It's sad that in today's society people can harbor such hate and desire to see another person put to death. With regard to the Casey Anthony trial, it seems like some would say, "Never mind the facts, execute her!" Good thing they weren't around when Jesus said, "Let he who is without sin cast the first stone." Instead of giving it thought, dropping the rock and walking away, I could see some pushing Jesus out of the way to satisfy their lust for blood.

    Last, it is not our place to forgive Casey Anthony. She did nothing to us. Rather, it is our place to exercise caution and restraint since to this day, we DON'T know how Caylee died. Without credible evidence and cause of death UNDETERMINED, she very well could have accidentally drowned. In that case, the crowds who have condemned Casey, even after the verdict, may need to ask her for forgiveness.

    Great article!

    July 17, 2011 at 9:43 am |
    • kathleen

      We do know that 2 1/2 year old Caylee Marie Anthony's body was wrapped in a garbage bag and left in an area of a swamp where people dump their garbage to rot. We do know that kc anthony was Caylee Marie Anthony's mother. We do know that for 31 days kc partied and lived her bella vitta, giving no one a clue as to Caylee Marie Anthony's being missing or dead. We do know if it wasn't for cindy anthony confronting the issue, we likely still would not know Caylee Marie Anthony was missing or dead. We do know that the trunk kc's car stunk of human decomposition. Given that 2 1/2 year old Caylee Marie Anthony is dead, it's not too much of a leap to put her body in the trunk of kc's car. We do know that from mid July to mid December 2008, kc lied about the events surrounding 2 1/2 year old Caylee Marie Anthony's disappearance/death. We do know that while speaking to her parents in the Orlando jail, kc smiled, giggled, laughed and expressed great concern for her situation while the body of 2 1/2 year old Caylee Marie Anthony was lying in the swamp being eaten by maggots.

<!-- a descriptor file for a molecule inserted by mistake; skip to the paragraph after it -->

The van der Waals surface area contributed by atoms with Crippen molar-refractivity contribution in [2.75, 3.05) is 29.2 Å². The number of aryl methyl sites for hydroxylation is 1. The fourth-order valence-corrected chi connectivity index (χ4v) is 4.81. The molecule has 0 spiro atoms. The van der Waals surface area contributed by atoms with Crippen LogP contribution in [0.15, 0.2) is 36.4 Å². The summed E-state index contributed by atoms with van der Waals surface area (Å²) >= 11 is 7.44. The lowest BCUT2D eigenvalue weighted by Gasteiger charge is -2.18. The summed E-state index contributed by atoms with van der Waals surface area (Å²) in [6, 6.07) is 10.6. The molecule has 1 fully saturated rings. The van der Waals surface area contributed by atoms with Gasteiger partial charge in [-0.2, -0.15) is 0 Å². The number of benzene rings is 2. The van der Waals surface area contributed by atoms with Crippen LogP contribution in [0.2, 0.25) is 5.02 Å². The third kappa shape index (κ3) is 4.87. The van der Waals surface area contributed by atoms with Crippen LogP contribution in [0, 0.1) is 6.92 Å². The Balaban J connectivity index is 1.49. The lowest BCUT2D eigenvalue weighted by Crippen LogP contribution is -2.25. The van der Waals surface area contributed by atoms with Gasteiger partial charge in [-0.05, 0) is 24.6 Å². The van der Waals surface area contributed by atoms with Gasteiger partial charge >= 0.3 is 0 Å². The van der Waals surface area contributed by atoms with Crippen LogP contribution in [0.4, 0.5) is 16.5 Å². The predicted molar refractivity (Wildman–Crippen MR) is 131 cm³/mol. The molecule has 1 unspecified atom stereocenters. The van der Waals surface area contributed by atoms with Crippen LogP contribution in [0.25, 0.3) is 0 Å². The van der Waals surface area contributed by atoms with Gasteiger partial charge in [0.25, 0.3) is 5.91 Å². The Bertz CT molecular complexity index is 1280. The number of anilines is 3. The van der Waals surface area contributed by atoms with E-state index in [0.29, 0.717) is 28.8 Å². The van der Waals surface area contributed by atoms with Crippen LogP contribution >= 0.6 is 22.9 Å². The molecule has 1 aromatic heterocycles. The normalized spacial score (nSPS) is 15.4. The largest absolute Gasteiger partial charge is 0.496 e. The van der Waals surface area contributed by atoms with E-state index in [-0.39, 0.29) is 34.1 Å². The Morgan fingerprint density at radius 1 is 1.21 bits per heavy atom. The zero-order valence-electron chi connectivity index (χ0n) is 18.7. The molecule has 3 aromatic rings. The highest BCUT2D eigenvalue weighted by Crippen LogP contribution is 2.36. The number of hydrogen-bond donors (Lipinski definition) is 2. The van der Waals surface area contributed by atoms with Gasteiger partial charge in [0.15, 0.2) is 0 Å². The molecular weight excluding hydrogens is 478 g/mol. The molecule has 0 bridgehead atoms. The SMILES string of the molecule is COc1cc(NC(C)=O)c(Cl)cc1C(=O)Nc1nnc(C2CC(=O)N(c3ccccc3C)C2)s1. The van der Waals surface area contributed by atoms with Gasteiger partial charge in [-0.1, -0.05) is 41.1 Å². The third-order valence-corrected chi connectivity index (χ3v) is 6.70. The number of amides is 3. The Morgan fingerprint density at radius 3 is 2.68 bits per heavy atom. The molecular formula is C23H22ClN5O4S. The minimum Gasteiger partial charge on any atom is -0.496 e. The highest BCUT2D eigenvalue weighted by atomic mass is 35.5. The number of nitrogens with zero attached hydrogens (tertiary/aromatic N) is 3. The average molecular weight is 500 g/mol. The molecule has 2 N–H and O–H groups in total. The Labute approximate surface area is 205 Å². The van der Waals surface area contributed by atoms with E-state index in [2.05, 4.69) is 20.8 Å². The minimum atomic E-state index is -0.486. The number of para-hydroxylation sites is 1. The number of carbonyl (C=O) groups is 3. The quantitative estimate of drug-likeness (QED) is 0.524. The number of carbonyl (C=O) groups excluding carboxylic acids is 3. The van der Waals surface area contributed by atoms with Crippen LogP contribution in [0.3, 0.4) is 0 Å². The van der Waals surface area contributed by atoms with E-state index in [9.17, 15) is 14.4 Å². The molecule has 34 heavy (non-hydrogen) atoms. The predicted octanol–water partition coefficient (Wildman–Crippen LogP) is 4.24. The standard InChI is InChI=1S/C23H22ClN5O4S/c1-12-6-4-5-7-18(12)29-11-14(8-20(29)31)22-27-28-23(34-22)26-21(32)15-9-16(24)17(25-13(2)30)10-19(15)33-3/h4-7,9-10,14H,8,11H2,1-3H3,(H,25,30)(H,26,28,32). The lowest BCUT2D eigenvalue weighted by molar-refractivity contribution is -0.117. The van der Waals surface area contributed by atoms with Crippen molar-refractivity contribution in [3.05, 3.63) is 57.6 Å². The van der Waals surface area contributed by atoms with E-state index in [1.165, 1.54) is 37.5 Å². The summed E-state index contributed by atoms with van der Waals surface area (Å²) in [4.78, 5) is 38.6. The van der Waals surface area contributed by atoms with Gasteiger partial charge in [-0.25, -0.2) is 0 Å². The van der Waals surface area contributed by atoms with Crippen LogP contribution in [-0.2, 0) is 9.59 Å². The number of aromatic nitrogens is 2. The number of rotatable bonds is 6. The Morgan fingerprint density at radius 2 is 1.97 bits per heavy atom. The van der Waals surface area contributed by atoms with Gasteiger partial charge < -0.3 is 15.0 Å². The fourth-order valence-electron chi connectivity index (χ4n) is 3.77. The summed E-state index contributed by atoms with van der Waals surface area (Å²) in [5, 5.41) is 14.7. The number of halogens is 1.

So, not to belabour the point William, no we do not have to ask kc for forgiveness. she is truly a disgusting and depraved individual and your support of her screams of your own character.

      July 17, 2011 at 9:58 am |
    • EMMITT

      Jesus is a charactor in a fiction book. In order to forgive one must first release the truth, because the truth shall set you free. And from the same gospel you spout the sayings of Jesus, the same fiction novel spouts an eye for eye. She is an evil;erson and deserves to suffer for this crime....

      July 17, 2011 at 10:03 am |
  9. Nino LaRocca